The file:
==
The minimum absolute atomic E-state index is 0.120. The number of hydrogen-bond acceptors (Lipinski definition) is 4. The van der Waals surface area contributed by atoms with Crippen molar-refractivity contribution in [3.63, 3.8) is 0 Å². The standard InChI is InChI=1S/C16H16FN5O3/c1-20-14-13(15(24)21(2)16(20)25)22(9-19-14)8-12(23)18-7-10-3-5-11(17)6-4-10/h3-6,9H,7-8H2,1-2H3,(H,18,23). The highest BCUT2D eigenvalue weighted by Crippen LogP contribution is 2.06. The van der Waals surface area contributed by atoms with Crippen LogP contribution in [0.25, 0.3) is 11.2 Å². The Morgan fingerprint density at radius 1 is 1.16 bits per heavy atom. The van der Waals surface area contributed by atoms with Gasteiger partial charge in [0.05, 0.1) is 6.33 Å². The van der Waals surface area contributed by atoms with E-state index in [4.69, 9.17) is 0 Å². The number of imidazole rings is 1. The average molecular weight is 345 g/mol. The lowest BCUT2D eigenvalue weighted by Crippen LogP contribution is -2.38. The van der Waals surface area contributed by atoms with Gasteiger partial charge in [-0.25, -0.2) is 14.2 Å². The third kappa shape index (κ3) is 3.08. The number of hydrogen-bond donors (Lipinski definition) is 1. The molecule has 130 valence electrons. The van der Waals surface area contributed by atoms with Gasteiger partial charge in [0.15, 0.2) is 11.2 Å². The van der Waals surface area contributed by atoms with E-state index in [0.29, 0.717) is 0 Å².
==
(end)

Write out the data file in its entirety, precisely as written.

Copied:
The minimum absolute atomic E-state index is 0.120. The number of hydrogen-bond acceptors (Lipinski definition) is 4. The van der Waals surface area contributed by atoms with Crippen molar-refractivity contribution in [3.63, 3.8) is 0 Å². The standard InChI is InChI=1S/C16H16FN5O3/c1-20-14-13(15(24)21(2)16(20)25)22(9-19-14)8-12(23)18-7-10-3-5-11(17)6-4-10/h3-6,9H,7-8H2,1-2H3,(H,18,23). The highest BCUT2D eigenvalue weighted by Crippen LogP contribution is 2.06. The van der Waals surface area contributed by atoms with Crippen LogP contribution in [0.25, 0.3) is 11.2 Å². The Morgan fingerprint density at radius 1 is 1.16 bits per heavy atom. The van der Waals surface area contributed by atoms with Gasteiger partial charge in [0.05, 0.1) is 6.33 Å². The van der Waals surface area contributed by atoms with E-state index in [4.69, 9.17) is 0 Å². The number of imidazole rings is 1. The average molecular weight is 345 g/mol. The lowest BCUT2D eigenvalue weighted by Crippen LogP contribution is -2.38. The van der Waals surface area contributed by atoms with Gasteiger partial charge in [-0.25, -0.2) is 14.2 Å². The third kappa shape index (κ3) is 3.08. The number of hydrogen-bond donors (Lipinski definition) is 1. The molecule has 130 valence electrons. The van der Waals surface area contributed by atoms with Gasteiger partial charge in [0.15, 0.2) is 11.2 Å². The van der Waals surface area contributed by atoms with E-state index in [0.29, 0.717) is 0 Å².